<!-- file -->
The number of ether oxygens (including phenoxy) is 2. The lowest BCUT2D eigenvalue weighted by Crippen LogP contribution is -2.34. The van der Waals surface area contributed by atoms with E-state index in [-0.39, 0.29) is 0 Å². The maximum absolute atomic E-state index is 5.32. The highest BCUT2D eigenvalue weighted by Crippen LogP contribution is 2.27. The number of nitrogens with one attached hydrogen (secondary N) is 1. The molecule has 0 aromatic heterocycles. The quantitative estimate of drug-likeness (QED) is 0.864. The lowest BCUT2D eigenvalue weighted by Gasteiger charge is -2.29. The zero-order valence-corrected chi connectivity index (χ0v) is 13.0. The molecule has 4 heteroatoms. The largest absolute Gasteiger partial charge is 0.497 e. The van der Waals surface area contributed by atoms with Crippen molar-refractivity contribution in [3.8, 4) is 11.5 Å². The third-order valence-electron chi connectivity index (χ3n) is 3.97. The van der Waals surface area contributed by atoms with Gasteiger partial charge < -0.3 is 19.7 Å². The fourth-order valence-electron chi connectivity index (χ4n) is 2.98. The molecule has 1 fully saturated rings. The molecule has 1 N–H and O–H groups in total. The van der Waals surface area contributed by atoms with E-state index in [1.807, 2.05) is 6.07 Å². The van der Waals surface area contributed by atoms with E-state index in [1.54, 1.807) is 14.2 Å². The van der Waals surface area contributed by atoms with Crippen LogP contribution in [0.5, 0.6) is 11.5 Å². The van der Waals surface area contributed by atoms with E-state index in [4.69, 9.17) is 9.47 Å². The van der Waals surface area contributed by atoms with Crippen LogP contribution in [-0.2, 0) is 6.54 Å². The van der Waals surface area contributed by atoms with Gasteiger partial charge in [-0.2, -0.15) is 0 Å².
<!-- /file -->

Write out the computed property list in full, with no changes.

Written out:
The number of ether oxygens (including phenoxy) is 2. The lowest BCUT2D eigenvalue weighted by Crippen LogP contribution is -2.34. The van der Waals surface area contributed by atoms with E-state index in [-0.39, 0.29) is 0 Å². The maximum absolute atomic E-state index is 5.32. The highest BCUT2D eigenvalue weighted by Crippen LogP contribution is 2.27. The number of nitrogens with one attached hydrogen (secondary N) is 1. The molecule has 0 aromatic heterocycles. The quantitative estimate of drug-likeness (QED) is 0.864. The lowest BCUT2D eigenvalue weighted by Gasteiger charge is -2.29. The zero-order valence-corrected chi connectivity index (χ0v) is 13.0. The molecule has 4 heteroatoms. The largest absolute Gasteiger partial charge is 0.497 e. The van der Waals surface area contributed by atoms with Crippen molar-refractivity contribution in [3.8, 4) is 11.5 Å². The third-order valence-electron chi connectivity index (χ3n) is 3.97. The van der Waals surface area contributed by atoms with Gasteiger partial charge < -0.3 is 19.7 Å². The fourth-order valence-electron chi connectivity index (χ4n) is 2.98. The molecule has 1 fully saturated rings. The molecule has 1 N–H and O–H groups in total. The van der Waals surface area contributed by atoms with E-state index in [1.807, 2.05) is 6.07 Å². The van der Waals surface area contributed by atoms with E-state index in [1.54, 1.807) is 14.2 Å². The van der Waals surface area contributed by atoms with Crippen LogP contribution in [0.5, 0.6) is 11.5 Å². The van der Waals surface area contributed by atoms with E-state index in [4.69, 9.17) is 9.47 Å². The van der Waals surface area contributed by atoms with Crippen LogP contribution in [-0.2, 0) is 6.54 Å². The van der Waals surface area contributed by atoms with Gasteiger partial charge in [-0.2, -0.15) is 0 Å².